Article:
[Adopted 11-13-2013 by Ord. No. 13-08. Amendments noted where applicable.]
The following are rules and regulations for the administration of general assistance.
Case records and all other information relating to an applicant or recipient of general assistance are confidential and will not be disclosed to the general public unless the applicant or recipient states, in writing, what information is to be released (22 M.R.S.A. § 4306).
Release of information. Applicants, recipients and their legal representatives have the right to review their case records. No record will be released to a third party, however, unless the administrator receives a consent form signed by the applicant expressly authorizing the release of his or her records to the specified parties. Whenever the administrator releases any information, he/she will make a notation in the applicant's file stating to whom the record was released and the date. The administrator may charge a reasonable fee for the reproduction of any records when appropriate.
Information from other sources; penalty.
Information furnished to the municipality by the Department of Health and Human Services or any other agency or institution pursuant to 22 M.R.S.A. § 4314 is confidential. The general assistance administrator will also comply with laws relating to the confidentiality of vital statistic records such as those concerning birth, marriage and death (22 M.R.S.A. § 2706).
Any representative of a financial institution (except national banks) or any employer of a general assistance applicant who refuses to provide necessary information to the administrator in order to verify an applicant's eligibility must state, in writing, the reason for the refusal. Any such person who refuses to provide information, without just cause, may be subject to a civil penalty of not less than $25 nor more than $100. Any person, including the applicant, who knowingly and willfully makes a false representation of a material fact to the administrator is committing a Class E crime (22 M.R.S.A. §§ 4314, 4315).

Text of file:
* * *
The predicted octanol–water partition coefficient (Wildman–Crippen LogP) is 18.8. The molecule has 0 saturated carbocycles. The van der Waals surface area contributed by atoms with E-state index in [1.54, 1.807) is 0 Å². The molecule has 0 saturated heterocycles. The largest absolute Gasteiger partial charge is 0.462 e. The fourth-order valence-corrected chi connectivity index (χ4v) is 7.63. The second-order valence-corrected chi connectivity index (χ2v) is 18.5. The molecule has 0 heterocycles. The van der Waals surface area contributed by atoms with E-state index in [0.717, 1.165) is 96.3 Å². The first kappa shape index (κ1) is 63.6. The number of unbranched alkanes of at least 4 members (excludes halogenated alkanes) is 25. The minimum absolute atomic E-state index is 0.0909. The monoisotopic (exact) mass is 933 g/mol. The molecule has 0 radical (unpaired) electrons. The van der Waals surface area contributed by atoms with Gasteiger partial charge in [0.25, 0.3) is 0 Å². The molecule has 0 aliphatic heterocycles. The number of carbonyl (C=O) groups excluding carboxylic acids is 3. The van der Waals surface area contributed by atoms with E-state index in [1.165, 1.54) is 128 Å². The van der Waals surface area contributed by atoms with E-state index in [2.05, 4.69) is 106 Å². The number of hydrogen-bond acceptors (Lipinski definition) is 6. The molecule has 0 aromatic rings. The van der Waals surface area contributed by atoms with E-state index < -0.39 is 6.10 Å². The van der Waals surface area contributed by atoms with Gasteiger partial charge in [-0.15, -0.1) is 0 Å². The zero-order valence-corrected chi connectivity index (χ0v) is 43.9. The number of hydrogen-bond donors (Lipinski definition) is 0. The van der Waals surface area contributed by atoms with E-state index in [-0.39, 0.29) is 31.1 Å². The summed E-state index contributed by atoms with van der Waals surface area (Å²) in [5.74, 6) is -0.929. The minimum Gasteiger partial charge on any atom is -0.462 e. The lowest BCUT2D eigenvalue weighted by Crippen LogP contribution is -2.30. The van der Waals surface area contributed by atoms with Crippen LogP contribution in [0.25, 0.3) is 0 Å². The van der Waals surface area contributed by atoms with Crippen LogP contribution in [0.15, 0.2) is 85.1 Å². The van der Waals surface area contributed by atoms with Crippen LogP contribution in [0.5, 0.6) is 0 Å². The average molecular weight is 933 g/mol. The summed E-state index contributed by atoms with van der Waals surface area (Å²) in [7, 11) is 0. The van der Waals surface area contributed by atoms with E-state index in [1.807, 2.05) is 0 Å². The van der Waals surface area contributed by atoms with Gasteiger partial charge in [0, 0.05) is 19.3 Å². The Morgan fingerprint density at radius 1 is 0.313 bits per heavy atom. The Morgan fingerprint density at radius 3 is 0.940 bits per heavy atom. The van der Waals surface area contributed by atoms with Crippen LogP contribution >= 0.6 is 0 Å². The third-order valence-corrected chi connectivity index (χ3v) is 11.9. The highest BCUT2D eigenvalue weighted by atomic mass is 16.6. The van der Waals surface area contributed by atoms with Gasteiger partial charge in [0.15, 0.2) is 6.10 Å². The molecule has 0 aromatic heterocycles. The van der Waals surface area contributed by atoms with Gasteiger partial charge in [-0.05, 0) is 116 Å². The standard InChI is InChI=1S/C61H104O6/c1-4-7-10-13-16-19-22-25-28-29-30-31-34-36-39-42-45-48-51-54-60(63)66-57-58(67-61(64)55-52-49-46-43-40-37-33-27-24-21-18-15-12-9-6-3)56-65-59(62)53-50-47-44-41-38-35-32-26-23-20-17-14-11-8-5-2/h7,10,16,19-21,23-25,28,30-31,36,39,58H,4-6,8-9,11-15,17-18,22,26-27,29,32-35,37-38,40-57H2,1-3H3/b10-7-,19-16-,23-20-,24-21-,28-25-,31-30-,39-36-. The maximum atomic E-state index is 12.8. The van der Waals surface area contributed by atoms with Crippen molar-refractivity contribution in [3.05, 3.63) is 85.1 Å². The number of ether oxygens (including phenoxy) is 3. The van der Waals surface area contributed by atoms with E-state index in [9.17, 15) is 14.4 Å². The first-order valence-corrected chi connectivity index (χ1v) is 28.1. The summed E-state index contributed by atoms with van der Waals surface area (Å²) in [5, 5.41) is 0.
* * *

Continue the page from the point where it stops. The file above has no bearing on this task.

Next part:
Misuse of information. Misuse of any information relating to an applicant or recipient is a punishable offense [22 M.R.S.A. § 42(2)].
The general assistance administrator will keep complete and accurate general assistance records (22 M.R.S.A. § 4306). These records are necessary to:
Provide a valid basis of accounting for municipal expenditures;
Document and support decisions concerning an applicant or recipient; and
Ensure the availability of all relevant information in the event of a fair hearing or judicial review of a decision by the general assistance administrator.
The administrator will establish and maintain a separate case record, either in paper format or digital format for each applicant or recipient. Each case record will include at least:
Information concerning the types and amounts of assistance provided.
Narrative statements describing the nature of the emergency situation whenever general assistance is granted in amounts greater than the applicant's mathematical eligibility (i.e., deficit or unmet need, whichever is less).
Requests for fair hearings and the fair hearing authority decisions.
Workfare participation records.
Repayments to the municipality.
Narrative writings documenting the need for general assistance, the results of home visits, collateral information, referrals, changes in status.
Client authorization(s) for the release of GA information and/or reason(s) for the release of confidential information.
Adjustments in aid, and suspension or termination of eligibility.
Supplemental Security Income (SSI) interim assistance.
Reimbursement authorization forms.
Case records will not include information or material that is irrelevant to either the applicant's or recipient's application or the administrator's decisions.
Retention of records. General assistance records shall be retained for a minimum of three full years. The three-year period shall coincide with the state's fiscal year which begins July 1 and ends on the following June 30. Records may be destroyed after three years by one of the two preferred methods of destruction for confidential records, i.e., supervised shredding, burning or appropriate digital deletion/destruction process. In the event a client's records contain SSI reimbursement forms, the client's records should be maintained so that the municipality may seek reimbursement.